The Official "Buzz" of the Baccalaureate School for Global Education
At the beginning of the school year, BSGE 11th graders begin their year-long assignment: the Extended Essay. Although this assignment may sound tedious and intimidating, it is a crucial part of the IB program. “I was overwhelmed at first because it sounded like a really complicated paper,” said Angelica Benares ‘16. This essay, put simply, is a mandatory independent research paper on a topic of interest with a maximum of 4,000 words.
At BSGE, students are required to choose their discipline from one of the three IB Higher Level classes— History of the Americas, English Literature, and Visual Art. However, every year there are a few exceptions to the rule: a very small percentage of students choose Standard Level topics, such as Biology SL or Math SL. The difference between IB HL and IB SL is that HL is generally more difficult and in depth than SL. Because in HL classes students are able to learn more difficult material, they are encouraged to write their Extended Essays on topics belonging to those disciplines. The few exceptions to this rule are students who have very strong interests in the SL subjects and also have extracurricular connections to them. For example, a student who attends a Biology class and lab at a community college every weekend may be able to choose Biology as their discipline for the Extended Essay.
For many juniors this year, choosing the right discipline was straightforward and easy. “I knew I was going to do history,” said Malcolm Sherman-Godfrey ‘17. “I like it because it’s facts, not just made up interpretations.” Each student writing the Extended Essay gets assigned a supervisor, usually a teacher with expertise in the subject. Because supervisors have limited time for their students, there are limited spots available for each discipline. In the initial steps of the EE process, after choosing their topic, every student is required to conduct research on the topic and then present it to their advisories. Their advisors will then grade their presentations based on content and delivery, and then determine whether the student should be allowed to pursue their intended discipline. In some cases, when too many students choose the same discipline, the students with the highest presentation grades are prioritized. Students who are unable to get their desired disciplines choose another discipline and topic to work on. In the previous years, there were often times when students could not get their desired disciplines because of supervisors’ limited availability. Fortunately, this year, all juniors were able to get their desired disciplines.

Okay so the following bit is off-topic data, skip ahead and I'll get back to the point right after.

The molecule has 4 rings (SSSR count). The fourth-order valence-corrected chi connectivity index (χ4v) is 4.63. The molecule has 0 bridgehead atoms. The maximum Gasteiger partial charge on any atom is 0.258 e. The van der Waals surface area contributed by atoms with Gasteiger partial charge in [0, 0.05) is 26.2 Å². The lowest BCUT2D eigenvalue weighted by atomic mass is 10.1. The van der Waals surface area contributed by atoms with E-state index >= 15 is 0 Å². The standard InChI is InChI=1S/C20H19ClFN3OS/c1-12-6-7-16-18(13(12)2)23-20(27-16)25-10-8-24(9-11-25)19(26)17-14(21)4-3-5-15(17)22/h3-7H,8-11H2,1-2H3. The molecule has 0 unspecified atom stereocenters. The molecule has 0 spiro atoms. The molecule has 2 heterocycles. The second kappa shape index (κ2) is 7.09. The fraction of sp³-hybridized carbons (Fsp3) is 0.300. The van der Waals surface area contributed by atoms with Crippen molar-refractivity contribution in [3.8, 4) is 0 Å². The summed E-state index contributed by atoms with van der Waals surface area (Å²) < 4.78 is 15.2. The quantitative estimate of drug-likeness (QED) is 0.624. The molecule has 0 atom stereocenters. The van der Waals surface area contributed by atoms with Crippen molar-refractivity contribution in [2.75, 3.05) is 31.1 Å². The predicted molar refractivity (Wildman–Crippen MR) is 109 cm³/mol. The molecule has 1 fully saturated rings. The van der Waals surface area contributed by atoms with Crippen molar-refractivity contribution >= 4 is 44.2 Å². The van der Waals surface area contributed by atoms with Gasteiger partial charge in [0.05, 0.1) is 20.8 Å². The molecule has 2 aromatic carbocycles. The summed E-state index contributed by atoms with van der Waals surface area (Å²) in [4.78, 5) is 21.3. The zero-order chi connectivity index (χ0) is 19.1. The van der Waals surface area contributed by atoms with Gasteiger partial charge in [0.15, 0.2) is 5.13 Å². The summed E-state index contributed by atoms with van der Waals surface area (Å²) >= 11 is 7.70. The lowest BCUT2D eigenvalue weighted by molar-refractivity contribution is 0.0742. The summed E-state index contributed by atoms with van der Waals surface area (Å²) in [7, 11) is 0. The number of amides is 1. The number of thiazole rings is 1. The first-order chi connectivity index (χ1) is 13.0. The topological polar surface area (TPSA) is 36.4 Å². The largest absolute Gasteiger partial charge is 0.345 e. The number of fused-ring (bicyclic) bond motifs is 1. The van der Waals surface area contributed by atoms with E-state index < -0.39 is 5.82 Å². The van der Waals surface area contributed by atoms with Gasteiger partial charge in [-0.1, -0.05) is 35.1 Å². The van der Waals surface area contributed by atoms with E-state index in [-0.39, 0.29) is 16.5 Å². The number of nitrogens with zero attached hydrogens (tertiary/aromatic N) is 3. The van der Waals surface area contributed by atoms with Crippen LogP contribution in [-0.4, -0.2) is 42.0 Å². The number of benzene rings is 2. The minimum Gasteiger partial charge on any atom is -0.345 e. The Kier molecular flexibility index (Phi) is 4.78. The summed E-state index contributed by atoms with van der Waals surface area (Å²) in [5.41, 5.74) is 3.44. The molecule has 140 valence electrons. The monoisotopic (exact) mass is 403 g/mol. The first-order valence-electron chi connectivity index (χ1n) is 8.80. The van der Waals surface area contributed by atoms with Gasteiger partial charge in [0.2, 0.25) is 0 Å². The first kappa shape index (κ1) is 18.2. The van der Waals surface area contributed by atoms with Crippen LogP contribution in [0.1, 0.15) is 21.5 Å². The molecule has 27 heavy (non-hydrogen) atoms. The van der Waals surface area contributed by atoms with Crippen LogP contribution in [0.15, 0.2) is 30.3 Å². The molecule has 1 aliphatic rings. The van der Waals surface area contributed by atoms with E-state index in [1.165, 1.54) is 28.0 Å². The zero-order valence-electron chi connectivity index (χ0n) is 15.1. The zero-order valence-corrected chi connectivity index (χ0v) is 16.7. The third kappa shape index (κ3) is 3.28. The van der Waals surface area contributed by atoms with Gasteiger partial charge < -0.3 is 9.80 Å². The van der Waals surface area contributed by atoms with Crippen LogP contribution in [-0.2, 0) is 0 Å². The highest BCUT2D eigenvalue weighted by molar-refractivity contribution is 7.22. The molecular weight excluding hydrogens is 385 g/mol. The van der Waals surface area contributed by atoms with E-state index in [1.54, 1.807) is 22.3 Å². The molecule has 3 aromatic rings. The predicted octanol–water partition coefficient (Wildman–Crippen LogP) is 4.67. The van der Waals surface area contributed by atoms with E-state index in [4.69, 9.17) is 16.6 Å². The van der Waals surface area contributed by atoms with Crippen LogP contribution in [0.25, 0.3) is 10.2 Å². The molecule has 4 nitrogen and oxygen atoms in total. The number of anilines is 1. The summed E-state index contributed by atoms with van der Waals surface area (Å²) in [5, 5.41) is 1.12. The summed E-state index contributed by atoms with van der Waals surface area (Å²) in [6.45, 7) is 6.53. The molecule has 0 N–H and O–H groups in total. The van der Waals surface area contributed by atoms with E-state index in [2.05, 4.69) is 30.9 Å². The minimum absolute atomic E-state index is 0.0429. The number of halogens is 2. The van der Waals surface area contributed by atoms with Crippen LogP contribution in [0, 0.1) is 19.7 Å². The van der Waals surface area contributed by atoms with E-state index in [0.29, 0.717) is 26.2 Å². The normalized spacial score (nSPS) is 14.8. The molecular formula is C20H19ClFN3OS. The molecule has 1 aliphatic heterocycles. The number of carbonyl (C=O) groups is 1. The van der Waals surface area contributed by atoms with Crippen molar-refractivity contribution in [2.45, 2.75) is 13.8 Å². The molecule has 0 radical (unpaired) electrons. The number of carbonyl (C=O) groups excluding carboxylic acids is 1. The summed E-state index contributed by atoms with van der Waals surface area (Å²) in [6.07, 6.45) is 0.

Based on statistics from the past 6 years (2010-2016), the discipline most frequently chosen by students is History. On average, about 32 students every year choose History as their discipline. The topics range in diversity from the War of the Pacific to Jim Crow segregation in the South to the Judicial Review. Along with this, an average of 15 students choose Literature (topics include the function of perspective in Art Spiegelman’s Maus and the motif of doubling in Joseph Conrad’s Heart of Darkness) and 17 students choose Art (topics include the use of style in Otto Dix’s artworks and Barbara Kruger’s influence on American culture). Besides these three main disciplines, so far only two students have written about Biology, one student about Chemistry, one student about Math SL and one about Spanish B.
Once students have settled with their disciplines, they begin their year-long process of writing the Extended Essay. This includes constant trips to the library for research, weekend visits to museums, and, usually, excessive flipping through books. But don’t fret: supervisors and teachers will always be there to guide you. “Each step of the way was really beneficial for completing the final paper,” said Angelica. “If I had to give advice to anyone, I would say follow all the directions that your supervisors give, because that leads up to writing the actual Extended Essay.”